A hot wax method of painting. The process of painting on a surface with paints created by mixing dry pigment with molten wax (typically refined white beeswax) with the addition of varying amounts of Damar varnish. A warm working palette is employed when applying the encaustic method. The ability to manipulate the surface of the wax, creating any texture imagined, and limitless color combinations make this form of painting particularly interesting.
This ancient art uses colored wax for painting. This technique involves painting images onto walls with pigments that are blended with wax. When used with heat, such as an iron, the permanent color is burned into the wall, for good.
This is a technique to which molten wax mixed with pigments is applied to a surface. Many times a Resin is added to the mixture. When dry, the colors have a glossy shine. The technique was first used in the 1st and 3rd centuries but has enjoyed a revival in the 21st century.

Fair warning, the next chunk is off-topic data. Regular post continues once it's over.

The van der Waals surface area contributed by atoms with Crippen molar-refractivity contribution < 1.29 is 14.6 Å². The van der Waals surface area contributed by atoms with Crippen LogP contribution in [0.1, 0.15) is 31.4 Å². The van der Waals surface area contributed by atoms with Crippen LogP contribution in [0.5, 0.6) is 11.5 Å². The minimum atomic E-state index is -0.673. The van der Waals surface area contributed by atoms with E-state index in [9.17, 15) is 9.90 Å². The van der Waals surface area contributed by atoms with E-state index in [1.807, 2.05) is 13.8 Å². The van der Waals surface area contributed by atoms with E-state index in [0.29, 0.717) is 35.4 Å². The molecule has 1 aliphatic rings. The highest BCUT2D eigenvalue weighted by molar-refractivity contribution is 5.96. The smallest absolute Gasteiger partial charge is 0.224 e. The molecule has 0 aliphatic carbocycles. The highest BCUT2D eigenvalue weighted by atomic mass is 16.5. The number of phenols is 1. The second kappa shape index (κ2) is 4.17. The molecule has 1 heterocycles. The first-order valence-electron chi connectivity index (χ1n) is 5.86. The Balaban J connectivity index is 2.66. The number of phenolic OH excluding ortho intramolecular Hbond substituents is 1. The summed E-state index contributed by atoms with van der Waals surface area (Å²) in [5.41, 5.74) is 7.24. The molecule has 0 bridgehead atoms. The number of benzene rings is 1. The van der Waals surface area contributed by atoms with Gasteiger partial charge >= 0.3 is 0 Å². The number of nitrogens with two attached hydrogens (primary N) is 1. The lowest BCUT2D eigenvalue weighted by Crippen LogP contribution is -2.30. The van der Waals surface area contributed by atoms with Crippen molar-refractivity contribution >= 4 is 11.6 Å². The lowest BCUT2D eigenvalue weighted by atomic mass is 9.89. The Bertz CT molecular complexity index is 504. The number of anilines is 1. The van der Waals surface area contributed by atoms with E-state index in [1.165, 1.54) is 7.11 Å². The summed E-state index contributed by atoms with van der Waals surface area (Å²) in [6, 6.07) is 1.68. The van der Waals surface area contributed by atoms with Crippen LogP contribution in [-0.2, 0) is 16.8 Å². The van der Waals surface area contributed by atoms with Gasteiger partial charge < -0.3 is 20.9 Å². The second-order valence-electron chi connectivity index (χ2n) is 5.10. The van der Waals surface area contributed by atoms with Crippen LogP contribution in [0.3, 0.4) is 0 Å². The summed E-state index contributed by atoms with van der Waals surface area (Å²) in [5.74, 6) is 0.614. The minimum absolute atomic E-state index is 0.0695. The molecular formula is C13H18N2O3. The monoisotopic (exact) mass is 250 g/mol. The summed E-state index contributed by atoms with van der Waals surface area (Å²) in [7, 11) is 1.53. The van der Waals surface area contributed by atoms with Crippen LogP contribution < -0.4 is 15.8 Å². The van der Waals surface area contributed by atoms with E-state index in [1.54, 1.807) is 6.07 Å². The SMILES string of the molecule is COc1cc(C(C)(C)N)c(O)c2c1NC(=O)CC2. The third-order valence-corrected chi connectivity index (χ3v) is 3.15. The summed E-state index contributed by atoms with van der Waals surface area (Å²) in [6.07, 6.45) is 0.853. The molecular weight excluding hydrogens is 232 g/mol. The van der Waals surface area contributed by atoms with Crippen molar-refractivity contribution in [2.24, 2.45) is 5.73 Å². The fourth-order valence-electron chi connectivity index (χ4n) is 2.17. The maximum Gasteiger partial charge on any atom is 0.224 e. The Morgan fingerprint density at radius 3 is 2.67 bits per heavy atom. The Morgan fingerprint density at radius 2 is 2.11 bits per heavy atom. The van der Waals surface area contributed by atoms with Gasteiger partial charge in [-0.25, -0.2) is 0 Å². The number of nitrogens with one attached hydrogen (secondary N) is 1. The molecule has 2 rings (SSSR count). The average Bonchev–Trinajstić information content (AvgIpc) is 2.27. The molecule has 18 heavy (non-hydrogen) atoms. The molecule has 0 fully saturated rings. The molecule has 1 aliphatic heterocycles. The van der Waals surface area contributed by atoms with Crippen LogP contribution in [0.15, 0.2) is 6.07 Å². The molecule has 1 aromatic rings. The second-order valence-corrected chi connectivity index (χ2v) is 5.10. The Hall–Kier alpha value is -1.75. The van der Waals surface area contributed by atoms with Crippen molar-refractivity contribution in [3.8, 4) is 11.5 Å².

A method of painting that combined dry pigments with heat-softened wax and resin. These pigments are then fused by heat and the substance applied to the surface of walls or specially prepared panels. Resin is added to harden the mixture.
Type of paint where the pigment is mixed with beeswax. Encaustic paints must be heated prior to their application, but once dry, they are surprisingly durable. Encaustic was widely used throughout the classical period and early Middle Ages.